How do YOU determine EI?greenspun.com : LUSENET : B&W Photo - Film & Processing : One Thread
I'm sure many of you have personal EI's for film/developer combinations.
How, exactly, did you arrive at these times?
If left to my own devices, I would simply set up a well-lit kodak reference card (with a full grey scale), a grey card in the same position for a meter reading (removed to expose the ref. card) with the film and filter I plan on using. I would make many exposures in increments, repeating for a few rolls, each being processed for more and less time than recommended, and of course, one at the recommended time. I would find the nicest neg on each roll, and compare those 3-5 negs by printing and whichever roll (time) gave the best range of tones would be it! The other rolls would give me an idea of EI's for higher and lower contrast scenes.
Or is this too complicated? Any easier ways?
I don't want textbook answers, just your experience.
Thanks immensely in advance-
-- Mike DeVoue (email@example.com), February 15, 2002
Prior to now, I'd sneak up on it. I keep a notebook in the darkroom and record negative appearance and how it printed (grade of paper). I'd adjust the EI and development time, and continue the feedback process. After a few rolls, everything falls into place. Recently I decided to get a bit more scientific and did a series of exposures with a white diffuser in front of the lens. Measured the density of each frame. Plotted the curves and did the 0.1 over base plus fog thing. Matched the density range to Kodak and Ansel's suggestions for paper grade. The two methods gave pretty much the same result. I might add that once you've seen 0.1 over b+f a few times, you can do it by eye. No densitometer required unless you want the rest of the curve!
-- Conrad Hoffman (firstname.lastname@example.org), February 15, 2002.
How I do it is wrong. The RIGHT way is easiest described in Fred Picker's book: "The Zone VI Workshop". He describes in detail the correct way to find a personal EI, developing time etc etc.
-- RICHARD ILOMAKI (email@example.com), February 16, 2002.
Sorry Mike, my experience *is* a textbook answer. Followed the procedures outlined in Adams' "The Negative." Only necessary once per film/developer combination. Then go shoot!
-- Sal Santamaura (firstname.lastname@example.org), February 16, 2002.
I have a densitometer but I tend to go about finding EIs backwards. I'll usually shoot a few rolls of a film I'm unfamiliar with and tweak my EI and development times until I get something I'm happy with and then confirm it with a Zone I and Zone VIII exposure on the densitometer.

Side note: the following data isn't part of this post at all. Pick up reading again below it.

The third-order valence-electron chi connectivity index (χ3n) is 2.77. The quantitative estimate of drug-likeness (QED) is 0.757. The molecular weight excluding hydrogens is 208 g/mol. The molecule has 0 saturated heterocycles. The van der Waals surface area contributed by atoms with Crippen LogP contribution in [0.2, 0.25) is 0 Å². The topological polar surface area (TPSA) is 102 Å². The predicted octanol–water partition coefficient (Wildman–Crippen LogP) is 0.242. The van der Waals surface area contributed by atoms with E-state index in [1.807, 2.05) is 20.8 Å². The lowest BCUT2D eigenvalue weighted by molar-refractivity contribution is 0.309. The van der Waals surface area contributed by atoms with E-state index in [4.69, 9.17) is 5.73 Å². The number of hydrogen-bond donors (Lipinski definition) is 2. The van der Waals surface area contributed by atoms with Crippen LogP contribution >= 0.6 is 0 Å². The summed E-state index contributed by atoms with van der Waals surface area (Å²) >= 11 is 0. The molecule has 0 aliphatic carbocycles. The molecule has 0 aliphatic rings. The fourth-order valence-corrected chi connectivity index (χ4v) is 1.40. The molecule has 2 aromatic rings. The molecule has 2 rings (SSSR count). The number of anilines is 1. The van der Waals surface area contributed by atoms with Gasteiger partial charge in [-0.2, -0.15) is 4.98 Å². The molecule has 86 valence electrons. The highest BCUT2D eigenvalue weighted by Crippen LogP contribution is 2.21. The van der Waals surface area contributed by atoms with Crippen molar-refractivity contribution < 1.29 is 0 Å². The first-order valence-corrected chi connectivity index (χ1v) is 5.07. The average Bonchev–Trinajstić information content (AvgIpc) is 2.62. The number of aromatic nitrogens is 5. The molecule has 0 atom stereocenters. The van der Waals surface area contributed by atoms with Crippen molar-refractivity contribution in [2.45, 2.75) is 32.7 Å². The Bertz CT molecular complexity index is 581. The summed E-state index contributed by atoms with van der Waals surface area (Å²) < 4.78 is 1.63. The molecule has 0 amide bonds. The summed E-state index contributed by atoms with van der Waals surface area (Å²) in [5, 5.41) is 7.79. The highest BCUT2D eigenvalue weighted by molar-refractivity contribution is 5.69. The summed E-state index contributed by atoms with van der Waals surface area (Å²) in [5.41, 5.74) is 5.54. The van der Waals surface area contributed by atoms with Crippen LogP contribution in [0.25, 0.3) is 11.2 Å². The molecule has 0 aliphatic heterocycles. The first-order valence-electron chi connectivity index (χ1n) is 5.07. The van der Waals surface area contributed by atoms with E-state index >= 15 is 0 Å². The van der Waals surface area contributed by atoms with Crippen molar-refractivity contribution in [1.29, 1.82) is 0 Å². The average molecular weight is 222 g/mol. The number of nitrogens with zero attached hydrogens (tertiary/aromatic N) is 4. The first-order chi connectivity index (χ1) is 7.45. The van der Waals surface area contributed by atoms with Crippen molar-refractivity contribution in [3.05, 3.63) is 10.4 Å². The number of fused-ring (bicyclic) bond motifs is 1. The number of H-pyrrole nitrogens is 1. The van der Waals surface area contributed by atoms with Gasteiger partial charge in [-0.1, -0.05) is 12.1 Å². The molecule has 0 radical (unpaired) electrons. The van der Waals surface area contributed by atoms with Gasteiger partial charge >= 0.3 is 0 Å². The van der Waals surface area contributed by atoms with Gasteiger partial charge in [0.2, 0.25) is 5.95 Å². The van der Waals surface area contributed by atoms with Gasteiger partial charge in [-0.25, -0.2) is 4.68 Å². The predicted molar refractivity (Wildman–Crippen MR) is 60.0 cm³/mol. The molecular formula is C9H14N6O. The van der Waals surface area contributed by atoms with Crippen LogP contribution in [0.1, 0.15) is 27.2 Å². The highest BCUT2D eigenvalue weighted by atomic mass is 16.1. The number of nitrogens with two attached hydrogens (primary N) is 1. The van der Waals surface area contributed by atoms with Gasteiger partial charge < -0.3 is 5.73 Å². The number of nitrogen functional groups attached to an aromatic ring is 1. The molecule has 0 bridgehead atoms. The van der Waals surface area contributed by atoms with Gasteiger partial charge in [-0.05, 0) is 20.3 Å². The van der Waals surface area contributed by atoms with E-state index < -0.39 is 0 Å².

That way I feel at least I'm shooting stuff rather than gray targets to get to my EI.
I also shoot a Zone I and Zone VIII target at the begining of a roll every now and than just to confirm my EI and times.
-- David Parmet (email@example.com), February 16, 2002.
I had a photo teacher that always told his students to take the original EI and cut it in half. Of course that works for some people, but I used "The Negative" and a densitometer. Another thing people do is to shoot a roll of film, or in my case 2 or 3 sheets of film. Shoot with the original EI and then the same with the next slower speed and then the next slower speed. (ex: 100, 80, 64) Then I just picked which one appealed to me. Magically, it was the same speed I had gotten from the textbook procedures. Happy shooting!
-- Mark Wiens (firstname.lastname@example.org), February 16, 2002.
I use to expose grey cards and then have someone plot the results with a densitometer. Now I simply expose a couple different subjects that are close to home or use a simple set up with a grey card, new white and black lace blouses or cotton shirts. Expose three sets of negs, 1/2 stop difference 3 stops each side of mfg ASA using my spot meter to determine initial exposure. One set gets normal development, one + and one -. I do this for any new film, developer (if I intend to use it extensively), shutter/lens for LF or camera body for 35mm.
When i first did this I would make 5x7 prints of each roll and then paste them to a poster board as a kind of ring around matrix to help me better understand relationships between exposure and development time with regards to final negative densities. A teacher I had in college suggested this and I think it is an excellent exersice for beginners in the darkroom.
Now I can pretty much determine my results with the negs on a light table and just a couple of prints to verify the look I want.
-- James Chinn (JChinn2@dellepro.com), February 16, 2002.
I use a grey card and fill the frame giving it different exposures with a wide range separated by 1/2 stop. You need around 10 or so negatives to do this. The one poster is correct in that after awhile you can spot a zone 1 negative (0.1) without a densitometer. The next part is a little tricky and there you need a densitometer: you have to find the zone VIII negative. I target a density of 1.05 - 1.15, which I am not sure is correct... The zone VIII negative will determine your development time. I guess I am still in a learning curve.
FWIW, I read a good post once on this board that someone just used a light meter to view the negatives on a light box and then measured the EV difference between the difference negatives as a way to make a cheap densitometer. I may try this next time to see how accurate this method is.